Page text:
Today is the anniversary of my father’s death in a climbing accident. It’s May 30th. Up here on Denali at the 14,200-foot camp, we’re tented during a normal storm day. We did a little bit of low-light skiing to stay active, but mostly I’m thinking about times past.
It’s been nine years to the day since my Papa and I took the huge fall that ended his life. Seems fitting that I’m on the side of a peak today, on the upper flanks of Denali. Papa would like that; he was a climber. The longer the time passes, the more life begins to feel regretfully normal, not having Papa around, until, something or somewhere jogs the memory loose and tears flow a little.
My first couple years after the accident I was determined to come back to climbing with a fury. I did, perhaps partly as a tribute to my dad and partly for myself — to push myself back into the sport that almost, and probably should have, killed me. Many years after the accident I get asked how or why I still do it. To many, my reasons will never sit right; climbing is simply the place I feel the most at home.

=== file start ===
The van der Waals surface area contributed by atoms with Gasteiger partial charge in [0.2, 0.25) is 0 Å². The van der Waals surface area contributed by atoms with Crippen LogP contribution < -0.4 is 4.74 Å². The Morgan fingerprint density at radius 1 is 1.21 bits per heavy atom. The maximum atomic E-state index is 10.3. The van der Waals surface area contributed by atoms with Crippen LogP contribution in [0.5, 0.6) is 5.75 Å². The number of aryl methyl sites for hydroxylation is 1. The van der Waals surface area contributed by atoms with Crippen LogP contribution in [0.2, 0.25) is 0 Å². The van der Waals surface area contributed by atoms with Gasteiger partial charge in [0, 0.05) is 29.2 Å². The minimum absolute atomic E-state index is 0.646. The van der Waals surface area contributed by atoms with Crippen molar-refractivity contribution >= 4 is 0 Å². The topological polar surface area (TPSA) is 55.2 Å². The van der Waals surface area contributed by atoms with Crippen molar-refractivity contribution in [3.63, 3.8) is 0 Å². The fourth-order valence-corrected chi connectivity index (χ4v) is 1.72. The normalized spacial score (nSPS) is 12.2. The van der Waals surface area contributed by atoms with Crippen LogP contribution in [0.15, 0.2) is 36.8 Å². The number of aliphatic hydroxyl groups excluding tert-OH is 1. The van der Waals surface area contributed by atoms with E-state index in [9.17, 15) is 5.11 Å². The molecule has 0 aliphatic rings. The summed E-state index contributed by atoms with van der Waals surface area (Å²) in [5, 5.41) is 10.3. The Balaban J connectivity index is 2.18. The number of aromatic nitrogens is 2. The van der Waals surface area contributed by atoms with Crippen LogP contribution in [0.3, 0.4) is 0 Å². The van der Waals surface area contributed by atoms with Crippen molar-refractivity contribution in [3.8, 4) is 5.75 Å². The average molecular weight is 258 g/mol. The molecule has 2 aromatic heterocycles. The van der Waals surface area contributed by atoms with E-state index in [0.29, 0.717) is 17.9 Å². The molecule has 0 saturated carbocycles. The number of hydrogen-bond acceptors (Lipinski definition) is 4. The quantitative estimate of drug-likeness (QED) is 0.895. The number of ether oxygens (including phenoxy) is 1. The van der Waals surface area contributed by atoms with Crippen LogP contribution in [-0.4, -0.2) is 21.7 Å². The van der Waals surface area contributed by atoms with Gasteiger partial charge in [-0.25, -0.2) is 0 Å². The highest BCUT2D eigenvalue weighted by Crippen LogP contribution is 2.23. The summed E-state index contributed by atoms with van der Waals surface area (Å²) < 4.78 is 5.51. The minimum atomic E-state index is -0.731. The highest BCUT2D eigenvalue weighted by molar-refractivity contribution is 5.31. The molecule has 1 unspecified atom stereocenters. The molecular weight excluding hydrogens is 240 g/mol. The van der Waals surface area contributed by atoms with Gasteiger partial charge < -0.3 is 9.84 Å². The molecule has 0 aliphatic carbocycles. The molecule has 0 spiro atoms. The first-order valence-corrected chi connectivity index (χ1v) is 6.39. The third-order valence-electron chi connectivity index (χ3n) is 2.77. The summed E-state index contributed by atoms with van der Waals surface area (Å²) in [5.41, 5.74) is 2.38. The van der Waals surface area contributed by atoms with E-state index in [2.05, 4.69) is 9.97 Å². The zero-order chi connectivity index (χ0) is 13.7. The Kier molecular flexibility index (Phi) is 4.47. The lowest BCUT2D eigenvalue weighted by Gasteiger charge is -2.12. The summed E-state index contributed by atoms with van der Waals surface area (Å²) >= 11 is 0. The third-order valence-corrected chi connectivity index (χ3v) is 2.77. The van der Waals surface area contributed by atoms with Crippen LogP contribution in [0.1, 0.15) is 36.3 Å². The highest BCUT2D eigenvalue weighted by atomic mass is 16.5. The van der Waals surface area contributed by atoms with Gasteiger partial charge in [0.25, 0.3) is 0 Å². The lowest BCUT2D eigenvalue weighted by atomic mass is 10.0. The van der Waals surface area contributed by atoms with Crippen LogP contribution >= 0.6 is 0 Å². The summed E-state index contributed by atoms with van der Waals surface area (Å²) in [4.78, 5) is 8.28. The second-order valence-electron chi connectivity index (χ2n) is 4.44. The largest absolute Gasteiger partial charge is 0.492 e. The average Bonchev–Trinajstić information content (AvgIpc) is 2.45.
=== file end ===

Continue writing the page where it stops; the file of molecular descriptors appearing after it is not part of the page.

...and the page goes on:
In spring of 2005, My dad Kip and I were making an attempt at climbing the Maroon Bells near Aspen, Colorado via the Bell Cord Couloir. We had climbed through the night and were on the ridge between the top of the couloir and the summit of North Maroon, our thought being that North Maroon had a more straightforward descent than Maroon Peak.
As we leave the top of the Bell Cord the weather changes drastically: wind blowing, snowfall increasing. Progress slows to a crawl. Somewhere less than 300 feet from the summit (I know now, not then) we decide to bail. There is a tributary couloir that meets up with the Bell Cord farther down. We opt for this as our emergency route out. The first rappel goes smoothly and we are mostly out of the biting wind. We head down the next pitch with Papa rope lowering me. I get to the top of a vertical cliff in the rock that looks to be about 40 ft tall. I call up to see how we were doing on rope. It sounds like we have plenty. I ease over the edge. About halfway down this vertical pitch I’m in free-fall. I land on my feet, flip a couple of times, and suddenly my world is black.